What Jesus did for Thomas he does for you. He gives you time to doubt and ask questions. If you’re honest, he’ll come to you.

And that kind of experience will give you peace.

Question: When you have faith doubts where do you go with them?

 

 

 

 

Let Go of the Hurt to Take Hold of Hope

The year was 1820.  Ten-year-old Phineas was up before the sun.  This was the day his father was taking him to the island.  His island.  On the day he was born, his grandfather presented Phineas with a deed to a portion of Connecticut land called Ivy Island.  This day he was to see it for the first time.

They climbed into the buggy with a hired-hand.  Phineas could barely sit still.  At the top of each hill he’d ask, “Are we there yet?  Can I see it from here?”  His father would encourage him to be patient and would tell him they were getting close.

Finally, his dad pointed and said, “There, there is Ivy Island.” What he saw caused his heart to sink.  Ivy Island was a snake-infested marshland. It was a joke.  A stunned Phineas stared as the father and the hired hand roared with laughter.

Phineas didn’t laugh.  He didn’t forget either.  That disappointment shaped his life. The little boy who was fooled made a career out of fooling people. You don’t recognize him as Phineas or a landowner.  You know him as a promoter.  He coined the phrase, “There’s a sucker born every minute.”  He spent his life proving it.  You know him as P.T. Barnum.

You’ve known some disappointment too, haven’t you?  Struggles in marriage. Letdown by friends. Let loose from a job. Disillusioned with church. What do you do with your disappointments?

There’s a story about two men on the road to Emmaus. They were disappointed in a big way. They had hoped Jesus was the one who “would free Israel.” But the events of Jerusalem led them to believe he was dead.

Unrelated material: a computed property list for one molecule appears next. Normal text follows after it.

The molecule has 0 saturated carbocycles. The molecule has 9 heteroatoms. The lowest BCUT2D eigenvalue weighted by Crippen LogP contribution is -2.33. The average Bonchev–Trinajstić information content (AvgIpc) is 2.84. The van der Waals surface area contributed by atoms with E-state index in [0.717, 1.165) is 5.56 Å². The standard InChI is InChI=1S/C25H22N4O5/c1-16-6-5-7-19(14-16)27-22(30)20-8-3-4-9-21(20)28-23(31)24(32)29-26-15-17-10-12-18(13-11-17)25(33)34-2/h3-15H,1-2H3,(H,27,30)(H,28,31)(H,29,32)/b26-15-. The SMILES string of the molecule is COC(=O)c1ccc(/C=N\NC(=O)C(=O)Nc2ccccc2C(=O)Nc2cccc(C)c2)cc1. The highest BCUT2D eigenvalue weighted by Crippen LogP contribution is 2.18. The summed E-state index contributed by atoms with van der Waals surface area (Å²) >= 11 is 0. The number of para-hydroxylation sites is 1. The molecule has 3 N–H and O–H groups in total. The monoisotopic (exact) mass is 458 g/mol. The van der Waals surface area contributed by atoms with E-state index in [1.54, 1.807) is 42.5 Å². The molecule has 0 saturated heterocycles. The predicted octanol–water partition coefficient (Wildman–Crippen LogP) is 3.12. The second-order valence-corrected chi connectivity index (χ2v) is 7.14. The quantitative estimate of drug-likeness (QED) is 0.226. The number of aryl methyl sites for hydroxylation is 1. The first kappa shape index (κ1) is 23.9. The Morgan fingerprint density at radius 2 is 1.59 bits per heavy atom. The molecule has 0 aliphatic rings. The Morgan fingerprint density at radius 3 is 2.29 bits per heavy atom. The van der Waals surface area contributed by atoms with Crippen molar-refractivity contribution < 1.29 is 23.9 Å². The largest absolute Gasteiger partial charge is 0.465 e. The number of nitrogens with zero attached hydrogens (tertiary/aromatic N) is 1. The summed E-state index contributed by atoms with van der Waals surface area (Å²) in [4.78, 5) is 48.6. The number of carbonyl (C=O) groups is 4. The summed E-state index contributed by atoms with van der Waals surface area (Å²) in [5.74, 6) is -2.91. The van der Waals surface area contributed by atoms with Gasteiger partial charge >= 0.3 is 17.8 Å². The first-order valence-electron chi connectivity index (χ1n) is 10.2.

The ironic twist in the story is that the Savior they thought was not present was walking right beside them. Jesus had come up to them on the road. They didn’t recognize him. No matter. He listened to their crushed hopes.

Then he told them a story. He told them the story of God and God’s hopes for them. When he was done, he acted as if he were going to walk on after they stopped but they invited him in for a meal. When he broke bread with them they recognized him. Their hope returned and they went back to Jerusalem to tell the disciples that Jesus was alive.

This account can help us today. Jesus cares about your heartaches. When life disappoints you—maybe even when God disappoints you—take a cue from the Emmaus walkers and do what they did.

Tell Jesus your hopes. They told him all that had happened in Jerusalem and how they were feeling about their crushed dreams. Jesus listened to their hopes then and he will listen to your hopes now.

Then listen to Jesus’ hopes for you. Jesus’ cure for the broken heart is the story of God.  What they heard was what we need to hear when we are disappointed. We need to hear that life is a series of chapters in God’s story and when we come to a chapter of disappointment the story is not over. There are more pages to be written.

Finally, share a meal with him. Did you notice it was in the “breaking of the bread” that their eyes were open? My guess is that when Jesus took the bread and broke it and handed it to the disciples, they saw his nail-scarred hands. When Jesus followers take the bread and cup, they remember a story. A story that is still being written through our lives.

Where is your disappointment today? Take a walk with Jesus. You might let go of the hurt and take hold of a new hope.

Question: Where can you use some hope today?